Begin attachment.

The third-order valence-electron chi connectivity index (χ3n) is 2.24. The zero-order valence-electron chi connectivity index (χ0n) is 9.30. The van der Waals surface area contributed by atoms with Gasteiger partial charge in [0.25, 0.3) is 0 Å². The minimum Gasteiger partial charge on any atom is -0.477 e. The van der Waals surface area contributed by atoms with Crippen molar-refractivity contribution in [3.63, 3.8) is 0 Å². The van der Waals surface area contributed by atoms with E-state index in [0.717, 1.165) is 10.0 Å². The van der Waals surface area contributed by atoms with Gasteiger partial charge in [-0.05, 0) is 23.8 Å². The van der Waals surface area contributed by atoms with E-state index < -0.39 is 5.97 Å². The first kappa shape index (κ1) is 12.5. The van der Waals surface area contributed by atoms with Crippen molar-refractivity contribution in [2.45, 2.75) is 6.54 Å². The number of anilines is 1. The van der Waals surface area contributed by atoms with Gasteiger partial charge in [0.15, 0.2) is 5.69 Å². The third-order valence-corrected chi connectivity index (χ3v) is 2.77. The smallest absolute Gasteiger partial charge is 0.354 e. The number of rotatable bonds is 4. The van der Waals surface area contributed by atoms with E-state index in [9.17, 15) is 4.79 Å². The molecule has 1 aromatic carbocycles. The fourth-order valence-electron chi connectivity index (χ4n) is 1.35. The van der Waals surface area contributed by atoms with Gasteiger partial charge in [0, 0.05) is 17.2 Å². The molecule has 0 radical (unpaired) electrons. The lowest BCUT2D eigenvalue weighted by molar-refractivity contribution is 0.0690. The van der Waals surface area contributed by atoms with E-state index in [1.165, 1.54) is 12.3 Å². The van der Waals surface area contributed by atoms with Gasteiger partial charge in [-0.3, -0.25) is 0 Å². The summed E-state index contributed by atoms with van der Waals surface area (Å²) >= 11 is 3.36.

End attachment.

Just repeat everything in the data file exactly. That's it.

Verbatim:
The third-order valence-electron chi connectivity index (χ3n) is 2.24. The zero-order valence-electron chi connectivity index (χ0n) is 9.30. The van der Waals surface area contributed by atoms with Gasteiger partial charge in [0.25, 0.3) is 0 Å². The minimum Gasteiger partial charge on any atom is -0.477 e. The van der Waals surface area contributed by atoms with Crippen molar-refractivity contribution in [3.63, 3.8) is 0 Å². The van der Waals surface area contributed by atoms with E-state index in [0.717, 1.165) is 10.0 Å². The van der Waals surface area contributed by atoms with Gasteiger partial charge in [-0.05, 0) is 23.8 Å². The van der Waals surface area contributed by atoms with E-state index < -0.39 is 5.97 Å². The first kappa shape index (κ1) is 12.5. The van der Waals surface area contributed by atoms with Crippen molar-refractivity contribution in [2.45, 2.75) is 6.54 Å². The number of anilines is 1. The van der Waals surface area contributed by atoms with Gasteiger partial charge in [0.15, 0.2) is 5.69 Å². The third-order valence-corrected chi connectivity index (χ3v) is 2.77. The smallest absolute Gasteiger partial charge is 0.354 e. The number of rotatable bonds is 4. The van der Waals surface area contributed by atoms with E-state index in [9.17, 15) is 4.79 Å². The molecule has 1 aromatic carbocycles. The fourth-order valence-electron chi connectivity index (χ4n) is 1.35. The van der Waals surface area contributed by atoms with Gasteiger partial charge in [0, 0.05) is 17.2 Å². The molecule has 0 radical (unpaired) electrons. The lowest BCUT2D eigenvalue weighted by molar-refractivity contribution is 0.0690. The van der Waals surface area contributed by atoms with E-state index in [1.165, 1.54) is 12.3 Å². The van der Waals surface area contributed by atoms with Gasteiger partial charge in [-0.3, -0.25) is 0 Å². The summed E-state index contributed by atoms with van der Waals surface area (Å²) >= 11 is 3.36.